• Gather all of your bills listing them from the ones with the interest rate to the lowest interest rate
  • Decide how much per month you want to dedicate to paying all of bills in this category.
  • Pay the minimum balance only on all of your credit cards except the one with the highest interest.
  • Dedicate the balance of your monthly budget to the highest interest bill until it is paid off
  • Once the lowest bill is paid off, continue paying the minimum balance on all of your bills except the next in line with the highest interest rate.  There you dedicate the balance of your budget.
  • Continue rolling along until all of your bills have been paid

If your balance is high enough, you can shave months off of your payoff date and save hundreds of dollars interest.  This is pretty much what I do.

The Snowflake Method

Another way of paying off your debt is called the Snowflake Method.  Very simply, the idea is that even tiny payments add up in the long run.  The requires you to make extra payments on your debt, no matter how small the amount.  If you find an extra $5 rattling around your jars, you would use that to help pay down a debt.

Lots of people use this method to help pay down their mortgages faster. This proves that additional payment, no matter how small, can add up over time.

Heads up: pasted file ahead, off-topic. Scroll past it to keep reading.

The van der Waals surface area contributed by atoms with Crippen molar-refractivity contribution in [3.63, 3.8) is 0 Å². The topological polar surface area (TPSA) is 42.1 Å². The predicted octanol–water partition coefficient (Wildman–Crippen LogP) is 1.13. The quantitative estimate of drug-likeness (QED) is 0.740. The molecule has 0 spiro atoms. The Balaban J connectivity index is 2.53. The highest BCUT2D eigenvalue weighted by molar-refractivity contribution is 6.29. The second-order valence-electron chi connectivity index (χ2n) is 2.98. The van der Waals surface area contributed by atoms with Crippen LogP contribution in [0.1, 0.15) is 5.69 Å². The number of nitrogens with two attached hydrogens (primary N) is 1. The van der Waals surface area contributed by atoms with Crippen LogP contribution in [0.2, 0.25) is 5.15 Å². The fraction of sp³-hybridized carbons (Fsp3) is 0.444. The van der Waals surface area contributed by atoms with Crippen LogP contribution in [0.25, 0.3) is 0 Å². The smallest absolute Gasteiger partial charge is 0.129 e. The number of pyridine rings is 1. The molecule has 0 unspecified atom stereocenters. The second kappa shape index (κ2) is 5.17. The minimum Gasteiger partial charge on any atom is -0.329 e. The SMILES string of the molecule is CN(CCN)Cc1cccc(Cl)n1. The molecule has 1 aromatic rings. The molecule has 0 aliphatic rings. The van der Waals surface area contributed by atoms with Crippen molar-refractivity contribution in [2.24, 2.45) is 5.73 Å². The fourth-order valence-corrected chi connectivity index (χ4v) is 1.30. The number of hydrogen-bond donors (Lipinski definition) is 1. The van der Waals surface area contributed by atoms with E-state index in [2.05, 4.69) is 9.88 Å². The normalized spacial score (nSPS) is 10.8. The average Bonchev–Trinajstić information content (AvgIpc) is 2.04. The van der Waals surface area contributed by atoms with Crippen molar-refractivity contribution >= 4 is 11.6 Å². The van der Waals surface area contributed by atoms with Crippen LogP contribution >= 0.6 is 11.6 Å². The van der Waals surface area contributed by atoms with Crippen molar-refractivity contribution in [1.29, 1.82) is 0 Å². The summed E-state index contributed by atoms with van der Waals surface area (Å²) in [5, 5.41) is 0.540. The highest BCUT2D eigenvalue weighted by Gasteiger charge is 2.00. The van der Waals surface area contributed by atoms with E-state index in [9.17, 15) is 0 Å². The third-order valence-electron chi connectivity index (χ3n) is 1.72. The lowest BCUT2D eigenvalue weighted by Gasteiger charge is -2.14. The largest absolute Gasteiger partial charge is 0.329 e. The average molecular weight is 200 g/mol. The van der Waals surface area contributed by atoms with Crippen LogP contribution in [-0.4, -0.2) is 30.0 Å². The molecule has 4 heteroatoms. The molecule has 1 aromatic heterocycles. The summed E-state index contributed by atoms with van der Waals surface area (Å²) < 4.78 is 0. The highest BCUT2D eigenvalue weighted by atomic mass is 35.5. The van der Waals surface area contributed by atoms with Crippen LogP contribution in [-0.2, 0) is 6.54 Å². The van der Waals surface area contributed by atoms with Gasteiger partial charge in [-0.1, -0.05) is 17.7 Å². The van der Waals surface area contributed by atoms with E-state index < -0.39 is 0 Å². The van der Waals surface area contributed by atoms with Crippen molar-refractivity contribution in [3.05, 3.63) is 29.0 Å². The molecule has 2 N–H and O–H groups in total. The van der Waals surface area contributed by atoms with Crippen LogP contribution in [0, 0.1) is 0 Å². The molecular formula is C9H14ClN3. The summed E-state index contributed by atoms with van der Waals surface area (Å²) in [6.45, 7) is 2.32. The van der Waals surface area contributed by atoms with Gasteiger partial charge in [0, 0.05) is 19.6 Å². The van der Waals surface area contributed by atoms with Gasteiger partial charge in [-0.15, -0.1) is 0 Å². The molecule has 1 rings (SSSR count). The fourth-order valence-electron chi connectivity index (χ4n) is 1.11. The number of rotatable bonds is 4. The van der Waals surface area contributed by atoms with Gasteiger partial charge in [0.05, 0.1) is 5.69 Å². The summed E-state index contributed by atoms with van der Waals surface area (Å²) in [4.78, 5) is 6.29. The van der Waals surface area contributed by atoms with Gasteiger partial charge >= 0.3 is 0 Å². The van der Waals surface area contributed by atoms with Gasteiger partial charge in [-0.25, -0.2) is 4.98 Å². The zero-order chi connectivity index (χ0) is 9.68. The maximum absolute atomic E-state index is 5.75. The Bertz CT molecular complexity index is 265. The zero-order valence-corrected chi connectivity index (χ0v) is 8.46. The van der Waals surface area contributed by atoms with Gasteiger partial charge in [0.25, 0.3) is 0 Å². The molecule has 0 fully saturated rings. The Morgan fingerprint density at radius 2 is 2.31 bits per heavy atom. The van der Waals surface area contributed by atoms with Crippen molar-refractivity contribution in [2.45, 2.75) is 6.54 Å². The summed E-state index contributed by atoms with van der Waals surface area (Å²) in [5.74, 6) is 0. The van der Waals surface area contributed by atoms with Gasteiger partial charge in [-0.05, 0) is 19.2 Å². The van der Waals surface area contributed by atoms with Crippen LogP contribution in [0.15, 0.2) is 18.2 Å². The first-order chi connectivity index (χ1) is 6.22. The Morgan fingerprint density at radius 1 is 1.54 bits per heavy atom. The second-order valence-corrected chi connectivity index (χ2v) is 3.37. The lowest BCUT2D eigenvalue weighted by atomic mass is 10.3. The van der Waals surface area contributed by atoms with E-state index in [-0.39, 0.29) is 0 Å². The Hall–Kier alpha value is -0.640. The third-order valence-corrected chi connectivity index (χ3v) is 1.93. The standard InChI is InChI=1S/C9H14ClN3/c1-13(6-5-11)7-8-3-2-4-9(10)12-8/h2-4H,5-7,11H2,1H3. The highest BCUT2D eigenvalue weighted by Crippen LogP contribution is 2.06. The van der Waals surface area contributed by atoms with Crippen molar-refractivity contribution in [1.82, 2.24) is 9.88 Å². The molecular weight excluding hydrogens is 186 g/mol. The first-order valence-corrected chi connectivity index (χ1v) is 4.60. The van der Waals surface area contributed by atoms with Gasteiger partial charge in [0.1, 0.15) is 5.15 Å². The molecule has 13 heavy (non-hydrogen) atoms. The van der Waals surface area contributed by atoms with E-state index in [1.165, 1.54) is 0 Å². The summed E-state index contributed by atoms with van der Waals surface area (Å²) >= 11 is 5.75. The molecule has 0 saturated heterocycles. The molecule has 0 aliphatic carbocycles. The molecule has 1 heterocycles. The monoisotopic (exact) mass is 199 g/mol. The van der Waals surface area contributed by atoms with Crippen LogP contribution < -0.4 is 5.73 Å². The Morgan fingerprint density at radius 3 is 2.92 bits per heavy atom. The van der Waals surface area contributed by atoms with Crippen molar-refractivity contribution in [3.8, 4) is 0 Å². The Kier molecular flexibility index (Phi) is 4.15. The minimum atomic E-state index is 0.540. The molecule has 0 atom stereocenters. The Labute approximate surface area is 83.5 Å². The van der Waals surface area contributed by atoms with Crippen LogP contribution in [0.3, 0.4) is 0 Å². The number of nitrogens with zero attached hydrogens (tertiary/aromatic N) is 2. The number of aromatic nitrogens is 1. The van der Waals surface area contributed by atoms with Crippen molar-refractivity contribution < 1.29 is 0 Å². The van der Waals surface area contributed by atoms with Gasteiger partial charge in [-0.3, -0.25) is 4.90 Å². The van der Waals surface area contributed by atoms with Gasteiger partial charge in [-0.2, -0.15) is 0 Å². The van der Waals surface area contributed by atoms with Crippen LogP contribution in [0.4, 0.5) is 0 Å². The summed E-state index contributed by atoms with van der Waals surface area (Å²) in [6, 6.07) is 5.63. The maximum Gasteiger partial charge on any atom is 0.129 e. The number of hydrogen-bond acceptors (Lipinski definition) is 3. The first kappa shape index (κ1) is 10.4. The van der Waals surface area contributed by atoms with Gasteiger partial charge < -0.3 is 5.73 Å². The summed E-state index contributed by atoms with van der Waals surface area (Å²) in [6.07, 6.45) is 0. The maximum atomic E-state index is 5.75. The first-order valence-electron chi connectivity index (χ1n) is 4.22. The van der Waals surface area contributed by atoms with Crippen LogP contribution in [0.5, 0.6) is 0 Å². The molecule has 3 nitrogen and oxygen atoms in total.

So, if you’re on the debt repayment journey and want to maximize your efforts even if you don’t have extra cash to devote to debt servicing, consider implementing one of these methods.  You might end up saving time and money.

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6 thoughts on “The Debt Snowball and Snowflake Methods

  • Although we don’t have credit card debt we are aware of how to pay off the debt as you mention. Great advice btw. I was not aware that paying down the mortgage was the snowflake method. Very Interesting. Thanks for the info.

  • The snowball method is an excellent strategy… and extremely motivating! I always love when Gail Vaz Oxlade recommends this on her show.

  • we are trying to get the snowball rolling, but this seems to be one of those mushy snows lately.. and not the really sticky “good for snowball” type of snow.

    🙂

    But we’ll get there soon.. the logic behind the strategy is certainly sound.

  • This is my first time hearing of the snowflake method, but I remember using it at least once to help pay off my debt a few years ago. I found an old paycheck that was due me on my state’s unclaimed property website. It was only about $37, but I applied for it and when I received it, I put it towards paying off my debt. Every little bit helps.

  • Similar to your example, we used the snowball method to pay off our credit cards. After having done that, we still have a bank loan to pay. However, we did not use our old budget for credit card to help pay off the loan. Instead, we put the amount on our savings. Trying to hit two birds with one stone — pay off our loan and build our savings.